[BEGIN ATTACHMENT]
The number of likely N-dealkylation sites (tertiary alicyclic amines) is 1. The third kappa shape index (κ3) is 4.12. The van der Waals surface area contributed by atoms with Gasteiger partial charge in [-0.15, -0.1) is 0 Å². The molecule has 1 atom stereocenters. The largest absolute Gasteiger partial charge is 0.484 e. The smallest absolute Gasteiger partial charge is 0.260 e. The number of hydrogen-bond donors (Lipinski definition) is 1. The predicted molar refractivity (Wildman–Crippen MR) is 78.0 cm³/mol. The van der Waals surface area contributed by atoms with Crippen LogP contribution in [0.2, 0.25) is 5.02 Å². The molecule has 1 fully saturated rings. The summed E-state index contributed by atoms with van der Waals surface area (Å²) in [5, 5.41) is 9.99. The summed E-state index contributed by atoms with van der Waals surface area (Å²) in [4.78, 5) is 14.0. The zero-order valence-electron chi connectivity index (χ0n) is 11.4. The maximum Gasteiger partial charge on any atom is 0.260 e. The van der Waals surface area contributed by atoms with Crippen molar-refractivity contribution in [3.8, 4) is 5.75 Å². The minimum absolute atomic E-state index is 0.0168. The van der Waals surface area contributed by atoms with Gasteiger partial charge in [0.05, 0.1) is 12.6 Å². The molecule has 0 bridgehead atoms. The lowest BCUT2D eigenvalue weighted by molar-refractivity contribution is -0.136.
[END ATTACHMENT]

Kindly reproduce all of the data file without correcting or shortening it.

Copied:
The number of likely N-dealkylation sites (tertiary alicyclic amines) is 1. The third kappa shape index (κ3) is 4.12. The van der Waals surface area contributed by atoms with Gasteiger partial charge in [-0.15, -0.1) is 0 Å². The molecule has 1 atom stereocenters. The largest absolute Gasteiger partial charge is 0.484 e. The smallest absolute Gasteiger partial charge is 0.260 e. The number of hydrogen-bond donors (Lipinski definition) is 1. The predicted molar refractivity (Wildman–Crippen MR) is 78.0 cm³/mol. The van der Waals surface area contributed by atoms with Crippen LogP contribution in [0.2, 0.25) is 5.02 Å². The molecule has 1 fully saturated rings. The summed E-state index contributed by atoms with van der Waals surface area (Å²) in [5, 5.41) is 9.99. The summed E-state index contributed by atoms with van der Waals surface area (Å²) in [4.78, 5) is 14.0. The zero-order valence-electron chi connectivity index (χ0n) is 11.4. The maximum Gasteiger partial charge on any atom is 0.260 e. The van der Waals surface area contributed by atoms with Crippen molar-refractivity contribution in [3.8, 4) is 5.75 Å². The minimum absolute atomic E-state index is 0.0168. The van der Waals surface area contributed by atoms with Gasteiger partial charge in [0.05, 0.1) is 12.6 Å². The molecule has 0 bridgehead atoms. The lowest BCUT2D eigenvalue weighted by molar-refractivity contribution is -0.136.